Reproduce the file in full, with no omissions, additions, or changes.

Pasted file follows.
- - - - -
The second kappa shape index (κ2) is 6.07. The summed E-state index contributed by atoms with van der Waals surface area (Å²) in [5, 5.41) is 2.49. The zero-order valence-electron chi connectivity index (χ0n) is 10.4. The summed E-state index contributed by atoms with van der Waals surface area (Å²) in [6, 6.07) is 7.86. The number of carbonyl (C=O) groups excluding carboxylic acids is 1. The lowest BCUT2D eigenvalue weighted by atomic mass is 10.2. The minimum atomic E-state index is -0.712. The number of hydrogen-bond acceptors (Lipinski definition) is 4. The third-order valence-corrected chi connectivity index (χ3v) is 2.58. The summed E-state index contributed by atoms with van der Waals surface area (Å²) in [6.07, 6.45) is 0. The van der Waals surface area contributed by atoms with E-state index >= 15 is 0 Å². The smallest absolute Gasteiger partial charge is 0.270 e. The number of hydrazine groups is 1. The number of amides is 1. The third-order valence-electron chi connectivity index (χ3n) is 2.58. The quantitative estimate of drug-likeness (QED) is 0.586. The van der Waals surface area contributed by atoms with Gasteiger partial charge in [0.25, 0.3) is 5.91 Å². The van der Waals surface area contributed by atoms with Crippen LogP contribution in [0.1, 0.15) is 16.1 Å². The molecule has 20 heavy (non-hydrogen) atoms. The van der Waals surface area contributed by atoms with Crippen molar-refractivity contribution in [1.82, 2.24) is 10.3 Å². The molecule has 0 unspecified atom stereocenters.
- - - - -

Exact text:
The second kappa shape index (κ2) is 6.07. The summed E-state index contributed by atoms with van der Waals surface area (Å²) in [5, 5.41) is 2.49. The zero-order valence-electron chi connectivity index (χ0n) is 10.4. The summed E-state index contributed by atoms with van der Waals surface area (Å²) in [6, 6.07) is 7.86. The number of carbonyl (C=O) groups excluding carboxylic acids is 1. The lowest BCUT2D eigenvalue weighted by atomic mass is 10.2. The minimum atomic E-state index is -0.712. The number of hydrogen-bond acceptors (Lipinski definition) is 4. The third-order valence-corrected chi connectivity index (χ3v) is 2.58. The summed E-state index contributed by atoms with van der Waals surface area (Å²) in [6.07, 6.45) is 0. The van der Waals surface area contributed by atoms with E-state index >= 15 is 0 Å². The smallest absolute Gasteiger partial charge is 0.270 e. The number of hydrazine groups is 1. The number of amides is 1. The third-order valence-electron chi connectivity index (χ3n) is 2.58. The quantitative estimate of drug-likeness (QED) is 0.586. The van der Waals surface area contributed by atoms with Gasteiger partial charge in [0.25, 0.3) is 5.91 Å². The van der Waals surface area contributed by atoms with Crippen LogP contribution in [0.1, 0.15) is 16.1 Å². The molecule has 20 heavy (non-hydrogen) atoms. The van der Waals surface area contributed by atoms with Crippen molar-refractivity contribution in [1.82, 2.24) is 10.3 Å². The molecule has 0 unspecified atom stereocenters.